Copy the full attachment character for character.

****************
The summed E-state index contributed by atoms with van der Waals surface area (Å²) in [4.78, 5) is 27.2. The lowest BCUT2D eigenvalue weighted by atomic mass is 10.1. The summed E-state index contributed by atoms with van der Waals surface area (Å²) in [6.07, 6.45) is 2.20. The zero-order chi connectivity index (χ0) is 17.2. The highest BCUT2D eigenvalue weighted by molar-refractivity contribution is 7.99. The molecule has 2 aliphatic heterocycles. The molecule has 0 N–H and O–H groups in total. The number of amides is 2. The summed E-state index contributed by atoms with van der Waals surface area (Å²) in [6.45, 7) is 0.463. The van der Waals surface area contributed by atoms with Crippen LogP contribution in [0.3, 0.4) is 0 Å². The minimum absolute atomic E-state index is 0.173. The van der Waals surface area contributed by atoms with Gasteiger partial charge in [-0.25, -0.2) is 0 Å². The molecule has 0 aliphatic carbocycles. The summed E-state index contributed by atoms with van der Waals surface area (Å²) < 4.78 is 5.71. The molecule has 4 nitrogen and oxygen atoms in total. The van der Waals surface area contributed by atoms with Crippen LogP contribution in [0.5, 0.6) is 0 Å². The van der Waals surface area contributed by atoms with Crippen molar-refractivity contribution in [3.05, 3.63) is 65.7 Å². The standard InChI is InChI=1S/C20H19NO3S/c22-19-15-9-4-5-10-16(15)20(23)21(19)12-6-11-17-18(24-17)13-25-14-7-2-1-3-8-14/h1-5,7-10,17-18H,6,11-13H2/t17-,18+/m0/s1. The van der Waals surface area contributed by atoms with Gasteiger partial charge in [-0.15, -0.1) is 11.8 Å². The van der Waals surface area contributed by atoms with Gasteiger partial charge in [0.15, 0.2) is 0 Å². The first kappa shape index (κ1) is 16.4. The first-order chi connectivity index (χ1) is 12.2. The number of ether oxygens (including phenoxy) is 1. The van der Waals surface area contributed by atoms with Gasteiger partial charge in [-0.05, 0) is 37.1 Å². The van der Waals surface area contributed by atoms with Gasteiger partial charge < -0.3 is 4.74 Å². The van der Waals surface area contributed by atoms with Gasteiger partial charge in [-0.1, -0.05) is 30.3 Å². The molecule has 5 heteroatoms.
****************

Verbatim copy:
The summed E-state index contributed by atoms with van der Waals surface area (Å²) in [4.78, 5) is 27.2. The lowest BCUT2D eigenvalue weighted by atomic mass is 10.1. The summed E-state index contributed by atoms with van der Waals surface area (Å²) in [6.07, 6.45) is 2.20. The zero-order chi connectivity index (χ0) is 17.2. The highest BCUT2D eigenvalue weighted by molar-refractivity contribution is 7.99. The molecule has 2 aliphatic heterocycles. The molecule has 0 N–H and O–H groups in total. The number of amides is 2. The summed E-state index contributed by atoms with van der Waals surface area (Å²) in [6.45, 7) is 0.463. The van der Waals surface area contributed by atoms with Crippen LogP contribution in [0.3, 0.4) is 0 Å². The minimum absolute atomic E-state index is 0.173. The van der Waals surface area contributed by atoms with Gasteiger partial charge in [-0.25, -0.2) is 0 Å². The molecule has 0 aliphatic carbocycles. The summed E-state index contributed by atoms with van der Waals surface area (Å²) < 4.78 is 5.71. The molecule has 4 nitrogen and oxygen atoms in total. The van der Waals surface area contributed by atoms with Crippen LogP contribution in [0.5, 0.6) is 0 Å². The van der Waals surface area contributed by atoms with Crippen molar-refractivity contribution in [3.05, 3.63) is 65.7 Å². The standard InChI is InChI=1S/C20H19NO3S/c22-19-15-9-4-5-10-16(15)20(23)21(19)12-6-11-17-18(24-17)13-25-14-7-2-1-3-8-14/h1-5,7-10,17-18H,6,11-13H2/t17-,18+/m0/s1. The van der Waals surface area contributed by atoms with Gasteiger partial charge in [-0.15, -0.1) is 11.8 Å². The van der Waals surface area contributed by atoms with Gasteiger partial charge in [0.15, 0.2) is 0 Å². The first kappa shape index (κ1) is 16.4. The first-order chi connectivity index (χ1) is 12.2. The number of ether oxygens (including phenoxy) is 1. The van der Waals surface area contributed by atoms with Gasteiger partial charge in [-0.05, 0) is 37.1 Å². The van der Waals surface area contributed by atoms with Gasteiger partial charge < -0.3 is 4.74 Å². The van der Waals surface area contributed by atoms with Gasteiger partial charge in [-0.1, -0.05) is 30.3 Å². The molecule has 5 heteroatoms.